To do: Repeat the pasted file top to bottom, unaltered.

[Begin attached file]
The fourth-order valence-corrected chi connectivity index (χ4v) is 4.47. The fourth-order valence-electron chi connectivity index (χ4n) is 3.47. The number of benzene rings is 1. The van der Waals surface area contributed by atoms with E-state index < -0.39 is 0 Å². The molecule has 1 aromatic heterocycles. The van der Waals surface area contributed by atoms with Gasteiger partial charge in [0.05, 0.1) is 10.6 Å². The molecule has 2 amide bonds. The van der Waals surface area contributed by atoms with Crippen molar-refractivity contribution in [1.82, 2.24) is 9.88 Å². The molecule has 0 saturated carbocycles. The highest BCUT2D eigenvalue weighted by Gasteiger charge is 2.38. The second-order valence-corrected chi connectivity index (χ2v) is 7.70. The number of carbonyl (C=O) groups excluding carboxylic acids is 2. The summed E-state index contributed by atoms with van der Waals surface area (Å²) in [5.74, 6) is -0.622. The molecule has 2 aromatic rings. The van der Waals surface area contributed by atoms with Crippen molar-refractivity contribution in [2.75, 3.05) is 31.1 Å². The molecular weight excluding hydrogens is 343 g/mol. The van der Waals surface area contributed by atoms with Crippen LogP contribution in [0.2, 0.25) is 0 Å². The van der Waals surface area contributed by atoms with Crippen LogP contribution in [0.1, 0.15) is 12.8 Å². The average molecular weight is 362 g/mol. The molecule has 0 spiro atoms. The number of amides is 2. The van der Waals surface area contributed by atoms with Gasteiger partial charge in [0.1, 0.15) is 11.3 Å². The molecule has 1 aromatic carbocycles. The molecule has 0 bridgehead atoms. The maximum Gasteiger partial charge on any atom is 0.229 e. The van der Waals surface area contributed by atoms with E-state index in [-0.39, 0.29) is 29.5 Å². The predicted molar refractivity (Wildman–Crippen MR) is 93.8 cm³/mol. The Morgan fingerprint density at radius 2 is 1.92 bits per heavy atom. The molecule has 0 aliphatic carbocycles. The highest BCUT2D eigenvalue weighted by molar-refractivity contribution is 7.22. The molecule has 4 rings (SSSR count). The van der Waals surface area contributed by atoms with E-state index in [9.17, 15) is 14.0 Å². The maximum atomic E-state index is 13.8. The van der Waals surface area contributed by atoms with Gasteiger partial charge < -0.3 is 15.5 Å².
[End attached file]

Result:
The fourth-order valence-corrected chi connectivity index (χ4v) is 4.47. The fourth-order valence-electron chi connectivity index (χ4n) is 3.47. The number of benzene rings is 1. The van der Waals surface area contributed by atoms with E-state index < -0.39 is 0 Å². The molecule has 1 aromatic heterocycles. The van der Waals surface area contributed by atoms with Gasteiger partial charge in [0.05, 0.1) is 10.6 Å². The molecule has 2 amide bonds. The van der Waals surface area contributed by atoms with Crippen molar-refractivity contribution in [1.82, 2.24) is 9.88 Å². The molecule has 0 saturated carbocycles. The highest BCUT2D eigenvalue weighted by Gasteiger charge is 2.38. The second-order valence-corrected chi connectivity index (χ2v) is 7.70. The number of carbonyl (C=O) groups excluding carboxylic acids is 2. The summed E-state index contributed by atoms with van der Waals surface area (Å²) in [5.74, 6) is -0.622. The molecule has 2 aromatic rings. The van der Waals surface area contributed by atoms with Crippen molar-refractivity contribution in [2.75, 3.05) is 31.1 Å². The molecular weight excluding hydrogens is 343 g/mol. The van der Waals surface area contributed by atoms with Crippen LogP contribution in [0.2, 0.25) is 0 Å². The van der Waals surface area contributed by atoms with Crippen LogP contribution in [0.1, 0.15) is 12.8 Å². The average molecular weight is 362 g/mol. The molecule has 0 spiro atoms. The number of amides is 2. The van der Waals surface area contributed by atoms with Gasteiger partial charge in [0.1, 0.15) is 11.3 Å². The molecule has 1 aromatic carbocycles. The molecule has 0 bridgehead atoms. The maximum Gasteiger partial charge on any atom is 0.229 e. The van der Waals surface area contributed by atoms with E-state index in [-0.39, 0.29) is 29.5 Å². The predicted molar refractivity (Wildman–Crippen MR) is 93.8 cm³/mol. The Morgan fingerprint density at radius 2 is 1.92 bits per heavy atom. The molecule has 0 aliphatic carbocycles. The highest BCUT2D eigenvalue weighted by molar-refractivity contribution is 7.22. The molecule has 4 rings (SSSR count). The van der Waals surface area contributed by atoms with E-state index in [9.17, 15) is 14.0 Å². The maximum atomic E-state index is 13.8. The van der Waals surface area contributed by atoms with Gasteiger partial charge < -0.3 is 15.5 Å².